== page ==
In normal times, commercial actors may be expected to behave like commercial actors. There are other times, however, when venality should be tempered by a sense of social responsibility. A pandemic that shuts down much of the world's economy is such a circumstance. Forcing governments in the middle of this pandemic to choose between their credit reputations and the lives of their citizens is, we believe, self-evidently wrong. The DSSI does not ask creditors to forgive debt service payments falling due during the balance of this year, only defer those amounts (with interest) to allow limited financial resources to be devoted to crisis amelioration. It therefore seeks restraint, not charity.
For their part, the credit rating agencies appear to have approached the DSSI in a particularly wooden manner. Sovereign credit downgrades may well be coming. If the effect of the pandemic on export markets, commodity prices, remittance flows, tax collections and exchange rates is even half as bad as the official sector fears it might be, the credit ratings of many countries will inevitably be negatively affected. To threaten a downgrade simply because a country seeks to defer a debt service payment in the middle of a pandemic, however, is both morally obtuse and economically short-sighted. By redeploying those funds toward crisis amelioration the country may succeed in limiting the damage to its population and economy. This should raise, not lower, its esteem in the eyes of the credit rating agencies.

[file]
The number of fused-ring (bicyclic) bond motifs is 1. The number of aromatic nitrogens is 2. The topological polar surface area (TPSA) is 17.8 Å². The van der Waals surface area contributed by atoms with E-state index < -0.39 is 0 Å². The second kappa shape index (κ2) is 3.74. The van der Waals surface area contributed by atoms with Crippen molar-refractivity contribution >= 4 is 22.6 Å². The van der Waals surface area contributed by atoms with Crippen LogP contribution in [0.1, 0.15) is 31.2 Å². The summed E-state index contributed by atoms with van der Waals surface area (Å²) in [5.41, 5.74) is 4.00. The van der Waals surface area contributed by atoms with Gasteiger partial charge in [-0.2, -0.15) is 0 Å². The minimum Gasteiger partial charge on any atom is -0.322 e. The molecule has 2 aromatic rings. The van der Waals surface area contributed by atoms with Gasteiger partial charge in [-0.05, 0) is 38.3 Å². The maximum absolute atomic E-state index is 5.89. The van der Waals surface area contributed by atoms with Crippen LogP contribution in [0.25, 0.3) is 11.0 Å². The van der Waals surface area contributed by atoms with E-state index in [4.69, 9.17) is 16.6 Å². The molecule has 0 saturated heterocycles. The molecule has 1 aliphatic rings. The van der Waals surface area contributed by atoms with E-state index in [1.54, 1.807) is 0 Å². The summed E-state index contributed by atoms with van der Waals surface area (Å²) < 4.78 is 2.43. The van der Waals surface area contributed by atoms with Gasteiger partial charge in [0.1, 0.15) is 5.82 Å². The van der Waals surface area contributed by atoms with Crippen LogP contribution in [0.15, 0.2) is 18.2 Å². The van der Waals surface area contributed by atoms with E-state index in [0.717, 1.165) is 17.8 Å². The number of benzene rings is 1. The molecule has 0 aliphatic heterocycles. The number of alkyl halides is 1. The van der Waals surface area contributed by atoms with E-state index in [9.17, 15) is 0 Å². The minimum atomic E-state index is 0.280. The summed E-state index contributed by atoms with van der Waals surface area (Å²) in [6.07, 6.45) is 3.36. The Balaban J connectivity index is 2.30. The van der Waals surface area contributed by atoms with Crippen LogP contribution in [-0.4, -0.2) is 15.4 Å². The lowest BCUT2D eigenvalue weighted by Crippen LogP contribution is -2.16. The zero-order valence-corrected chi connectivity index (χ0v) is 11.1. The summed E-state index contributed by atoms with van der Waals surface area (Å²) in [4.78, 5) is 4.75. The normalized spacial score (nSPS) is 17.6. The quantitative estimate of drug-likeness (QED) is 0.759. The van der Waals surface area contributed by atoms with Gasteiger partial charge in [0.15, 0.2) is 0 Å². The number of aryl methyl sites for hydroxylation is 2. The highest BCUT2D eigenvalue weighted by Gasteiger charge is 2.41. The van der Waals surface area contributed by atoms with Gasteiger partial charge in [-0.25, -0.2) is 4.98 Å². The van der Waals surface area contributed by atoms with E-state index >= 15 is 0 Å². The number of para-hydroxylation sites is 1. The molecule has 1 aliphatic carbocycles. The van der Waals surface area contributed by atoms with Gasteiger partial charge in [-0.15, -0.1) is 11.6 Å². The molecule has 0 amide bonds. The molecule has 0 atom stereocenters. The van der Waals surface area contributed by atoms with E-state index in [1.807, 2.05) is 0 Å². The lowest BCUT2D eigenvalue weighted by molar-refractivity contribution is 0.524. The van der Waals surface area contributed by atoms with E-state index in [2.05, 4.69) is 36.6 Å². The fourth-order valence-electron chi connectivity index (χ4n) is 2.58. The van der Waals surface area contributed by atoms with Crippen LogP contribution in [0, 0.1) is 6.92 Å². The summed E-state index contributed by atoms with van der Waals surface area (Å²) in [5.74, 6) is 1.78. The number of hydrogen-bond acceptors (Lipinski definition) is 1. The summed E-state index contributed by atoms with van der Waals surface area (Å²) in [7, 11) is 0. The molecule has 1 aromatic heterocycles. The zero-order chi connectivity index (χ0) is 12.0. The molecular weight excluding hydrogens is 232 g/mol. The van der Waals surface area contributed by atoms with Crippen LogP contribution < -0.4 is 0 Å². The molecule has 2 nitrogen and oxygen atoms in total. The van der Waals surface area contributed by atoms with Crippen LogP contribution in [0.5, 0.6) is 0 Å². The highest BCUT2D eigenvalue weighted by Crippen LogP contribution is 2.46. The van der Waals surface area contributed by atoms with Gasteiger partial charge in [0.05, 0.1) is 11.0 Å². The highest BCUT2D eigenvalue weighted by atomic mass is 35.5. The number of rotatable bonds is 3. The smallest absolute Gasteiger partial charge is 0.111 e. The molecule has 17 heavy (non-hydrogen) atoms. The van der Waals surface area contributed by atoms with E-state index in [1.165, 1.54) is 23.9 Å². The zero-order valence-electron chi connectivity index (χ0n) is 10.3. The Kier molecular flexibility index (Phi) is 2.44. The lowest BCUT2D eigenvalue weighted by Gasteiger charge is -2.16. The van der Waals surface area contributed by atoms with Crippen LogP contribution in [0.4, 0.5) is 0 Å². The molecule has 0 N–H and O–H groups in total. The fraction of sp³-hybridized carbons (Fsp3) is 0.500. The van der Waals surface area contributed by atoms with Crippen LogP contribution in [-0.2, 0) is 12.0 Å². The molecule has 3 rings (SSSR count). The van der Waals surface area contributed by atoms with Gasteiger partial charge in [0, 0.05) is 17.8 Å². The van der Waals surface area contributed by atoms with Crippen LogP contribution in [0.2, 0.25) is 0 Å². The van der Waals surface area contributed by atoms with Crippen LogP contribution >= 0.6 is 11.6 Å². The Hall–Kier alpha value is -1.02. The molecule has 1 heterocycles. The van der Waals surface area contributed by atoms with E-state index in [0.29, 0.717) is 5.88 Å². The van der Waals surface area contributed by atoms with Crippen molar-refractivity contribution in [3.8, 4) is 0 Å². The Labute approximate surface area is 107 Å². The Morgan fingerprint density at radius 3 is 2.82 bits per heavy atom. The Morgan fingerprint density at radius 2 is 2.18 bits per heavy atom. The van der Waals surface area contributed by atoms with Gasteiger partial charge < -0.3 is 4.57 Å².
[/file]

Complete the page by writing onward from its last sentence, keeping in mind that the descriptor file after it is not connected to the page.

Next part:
We believe that a temporary standstill on debt service payments owed to commercial creditors must include these elements (for our proposal on the implementation of a standstill, see here):
The debtor countries are in the middle of the Covid-19 crisis. If financial assistance is to have any effect in ameliorating the severity of the crisis it must arrive soon. Any plan that calls for months of negotiations between the debtor and each of its creditors about the design, documentation and execution of a standstill for each existing debt instrument is pointless.
Hundreds of private sector creditors will be affected by this initiative. The debtor countries will have neither the time nor the resources to pursue bespoke negotiations with each of those institutions. Even if such an approach were practical, it would inevitably produce a welter of inconsistent financial and legal terms. Only a standardised, uniform approach to a temporary standstill will be feasible in these circumstances.
It is perfectly fair for creditors, bilateral and commercial, to insist that the burden of helping these countries should be shared equitably among all creditors. Indeed, in its 9 April letter the IIF opined that a sovereign debt crisis resolution requires that “[n]o creditor or creditor group should be excluded ex ante from participating in debt restructuring.” Once a decision is made at a collective level to support a temporary debt standstill, any holdouts from the initiative are in effect asking to be subsidised by the participants. The G20 communiqué of 15 April indicated that such a collective decision for a temporary standstill had been agreed by bilateral creditors; the 9 April letter of the IIF purported to confirm that a similar collective decision had been reached by commercial creditors.